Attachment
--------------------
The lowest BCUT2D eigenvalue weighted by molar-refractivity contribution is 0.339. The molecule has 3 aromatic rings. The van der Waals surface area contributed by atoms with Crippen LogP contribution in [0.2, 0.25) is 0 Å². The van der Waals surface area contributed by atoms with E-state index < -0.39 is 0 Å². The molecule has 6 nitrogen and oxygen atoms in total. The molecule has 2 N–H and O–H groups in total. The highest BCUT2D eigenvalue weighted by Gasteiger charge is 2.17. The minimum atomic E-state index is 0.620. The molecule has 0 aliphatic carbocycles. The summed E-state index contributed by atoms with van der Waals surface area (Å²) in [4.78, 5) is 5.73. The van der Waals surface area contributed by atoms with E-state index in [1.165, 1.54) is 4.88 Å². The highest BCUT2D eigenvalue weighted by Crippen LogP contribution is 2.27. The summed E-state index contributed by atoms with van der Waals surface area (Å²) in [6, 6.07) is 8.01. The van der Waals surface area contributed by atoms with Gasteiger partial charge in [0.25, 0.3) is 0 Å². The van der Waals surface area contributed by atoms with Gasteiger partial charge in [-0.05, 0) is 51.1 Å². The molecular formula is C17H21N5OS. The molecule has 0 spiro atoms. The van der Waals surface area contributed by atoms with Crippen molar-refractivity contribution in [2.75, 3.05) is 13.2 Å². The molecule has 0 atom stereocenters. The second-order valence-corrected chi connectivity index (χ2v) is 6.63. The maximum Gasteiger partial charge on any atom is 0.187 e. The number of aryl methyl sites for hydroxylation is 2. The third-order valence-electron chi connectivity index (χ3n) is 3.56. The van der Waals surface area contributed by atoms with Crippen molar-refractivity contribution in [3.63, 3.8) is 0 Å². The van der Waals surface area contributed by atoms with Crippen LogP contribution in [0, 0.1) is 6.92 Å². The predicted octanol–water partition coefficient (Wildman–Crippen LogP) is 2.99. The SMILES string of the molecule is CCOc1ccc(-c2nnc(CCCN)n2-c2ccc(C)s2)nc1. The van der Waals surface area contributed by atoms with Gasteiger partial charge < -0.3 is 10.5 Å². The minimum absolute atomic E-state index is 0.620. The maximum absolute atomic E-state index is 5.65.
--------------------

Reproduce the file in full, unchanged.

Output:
The lowest BCUT2D eigenvalue weighted by molar-refractivity contribution is 0.339. The molecule has 3 aromatic rings. The van der Waals surface area contributed by atoms with Crippen LogP contribution in [0.2, 0.25) is 0 Å². The van der Waals surface area contributed by atoms with E-state index < -0.39 is 0 Å². The molecule has 6 nitrogen and oxygen atoms in total. The molecule has 2 N–H and O–H groups in total. The highest BCUT2D eigenvalue weighted by Gasteiger charge is 2.17. The minimum atomic E-state index is 0.620. The molecule has 0 aliphatic carbocycles. The summed E-state index contributed by atoms with van der Waals surface area (Å²) in [4.78, 5) is 5.73. The van der Waals surface area contributed by atoms with E-state index in [1.165, 1.54) is 4.88 Å². The highest BCUT2D eigenvalue weighted by Crippen LogP contribution is 2.27. The summed E-state index contributed by atoms with van der Waals surface area (Å²) in [6, 6.07) is 8.01. The van der Waals surface area contributed by atoms with Gasteiger partial charge in [0.25, 0.3) is 0 Å². The van der Waals surface area contributed by atoms with Gasteiger partial charge in [-0.05, 0) is 51.1 Å². The molecular formula is C17H21N5OS. The molecule has 0 spiro atoms. The van der Waals surface area contributed by atoms with Crippen molar-refractivity contribution in [2.75, 3.05) is 13.2 Å². The molecule has 0 atom stereocenters. The second-order valence-corrected chi connectivity index (χ2v) is 6.63. The maximum Gasteiger partial charge on any atom is 0.187 e. The number of aryl methyl sites for hydroxylation is 2. The third-order valence-electron chi connectivity index (χ3n) is 3.56. The van der Waals surface area contributed by atoms with Crippen molar-refractivity contribution in [3.63, 3.8) is 0 Å². The van der Waals surface area contributed by atoms with Crippen LogP contribution in [0, 0.1) is 6.92 Å². The predicted octanol–water partition coefficient (Wildman–Crippen LogP) is 2.99. The SMILES string of the molecule is CCOc1ccc(-c2nnc(CCCN)n2-c2ccc(C)s2)nc1. The van der Waals surface area contributed by atoms with Gasteiger partial charge < -0.3 is 10.5 Å². The minimum absolute atomic E-state index is 0.620. The maximum absolute atomic E-state index is 5.65.